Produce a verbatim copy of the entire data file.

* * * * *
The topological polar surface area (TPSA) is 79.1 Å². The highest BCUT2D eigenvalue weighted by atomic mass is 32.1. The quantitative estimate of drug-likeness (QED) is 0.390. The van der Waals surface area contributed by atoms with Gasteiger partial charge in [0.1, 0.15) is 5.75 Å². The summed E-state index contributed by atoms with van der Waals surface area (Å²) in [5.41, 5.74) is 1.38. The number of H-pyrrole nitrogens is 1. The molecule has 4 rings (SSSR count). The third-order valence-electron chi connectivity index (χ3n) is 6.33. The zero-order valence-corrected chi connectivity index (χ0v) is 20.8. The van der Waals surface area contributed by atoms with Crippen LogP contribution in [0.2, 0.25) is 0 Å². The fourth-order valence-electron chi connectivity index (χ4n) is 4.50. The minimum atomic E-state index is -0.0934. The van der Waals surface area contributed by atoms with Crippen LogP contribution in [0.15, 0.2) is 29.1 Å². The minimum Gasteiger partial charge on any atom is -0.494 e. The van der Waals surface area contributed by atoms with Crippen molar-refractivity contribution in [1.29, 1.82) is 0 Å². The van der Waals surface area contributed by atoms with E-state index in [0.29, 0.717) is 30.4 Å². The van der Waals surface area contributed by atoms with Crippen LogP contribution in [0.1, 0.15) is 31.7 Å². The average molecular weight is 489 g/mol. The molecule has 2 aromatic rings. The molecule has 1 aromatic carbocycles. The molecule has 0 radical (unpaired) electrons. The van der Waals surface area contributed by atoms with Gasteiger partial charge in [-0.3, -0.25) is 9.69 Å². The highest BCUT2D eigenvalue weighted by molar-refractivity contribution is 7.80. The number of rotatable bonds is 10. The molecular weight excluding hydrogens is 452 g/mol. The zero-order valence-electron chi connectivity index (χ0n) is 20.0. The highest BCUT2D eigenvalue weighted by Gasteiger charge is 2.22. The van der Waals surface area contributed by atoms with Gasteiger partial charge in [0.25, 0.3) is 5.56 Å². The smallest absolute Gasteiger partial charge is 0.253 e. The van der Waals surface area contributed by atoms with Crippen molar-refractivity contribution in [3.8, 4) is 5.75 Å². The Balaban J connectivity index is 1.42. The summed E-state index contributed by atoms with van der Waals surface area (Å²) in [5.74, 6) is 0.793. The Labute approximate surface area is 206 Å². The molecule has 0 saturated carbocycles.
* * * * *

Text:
The topological polar surface area (TPSA) is 79.1 Å². The highest BCUT2D eigenvalue weighted by atomic mass is 32.1. The quantitative estimate of drug-likeness (QED) is 0.390. The van der Waals surface area contributed by atoms with Gasteiger partial charge in [0.1, 0.15) is 5.75 Å². The summed E-state index contributed by atoms with van der Waals surface area (Å²) in [5.41, 5.74) is 1.38. The number of H-pyrrole nitrogens is 1. The molecule has 4 rings (SSSR count). The third-order valence-electron chi connectivity index (χ3n) is 6.33. The zero-order valence-corrected chi connectivity index (χ0v) is 20.8. The van der Waals surface area contributed by atoms with Crippen LogP contribution in [0.2, 0.25) is 0 Å². The fourth-order valence-electron chi connectivity index (χ4n) is 4.50. The minimum atomic E-state index is -0.0934. The van der Waals surface area contributed by atoms with Crippen LogP contribution in [0.15, 0.2) is 29.1 Å². The minimum Gasteiger partial charge on any atom is -0.494 e. The van der Waals surface area contributed by atoms with Crippen molar-refractivity contribution in [1.29, 1.82) is 0 Å². The van der Waals surface area contributed by atoms with E-state index in [0.29, 0.717) is 30.4 Å². The van der Waals surface area contributed by atoms with Crippen LogP contribution in [0.1, 0.15) is 31.7 Å². The average molecular weight is 489 g/mol. The molecule has 2 aromatic rings. The molecule has 1 aromatic carbocycles. The molecule has 0 radical (unpaired) electrons. The van der Waals surface area contributed by atoms with Gasteiger partial charge in [-0.3, -0.25) is 9.69 Å². The highest BCUT2D eigenvalue weighted by molar-refractivity contribution is 7.80. The number of rotatable bonds is 10. The molecular weight excluding hydrogens is 452 g/mol. The zero-order valence-electron chi connectivity index (χ0n) is 20.0. The highest BCUT2D eigenvalue weighted by Gasteiger charge is 2.22. The van der Waals surface area contributed by atoms with Gasteiger partial charge in [0.25, 0.3) is 5.56 Å². The smallest absolute Gasteiger partial charge is 0.253 e. The van der Waals surface area contributed by atoms with Crippen molar-refractivity contribution in [3.8, 4) is 5.75 Å². The Balaban J connectivity index is 1.42. The summed E-state index contributed by atoms with van der Waals surface area (Å²) in [5.74, 6) is 0.793. The Labute approximate surface area is 206 Å². The molecule has 0 saturated carbocycles.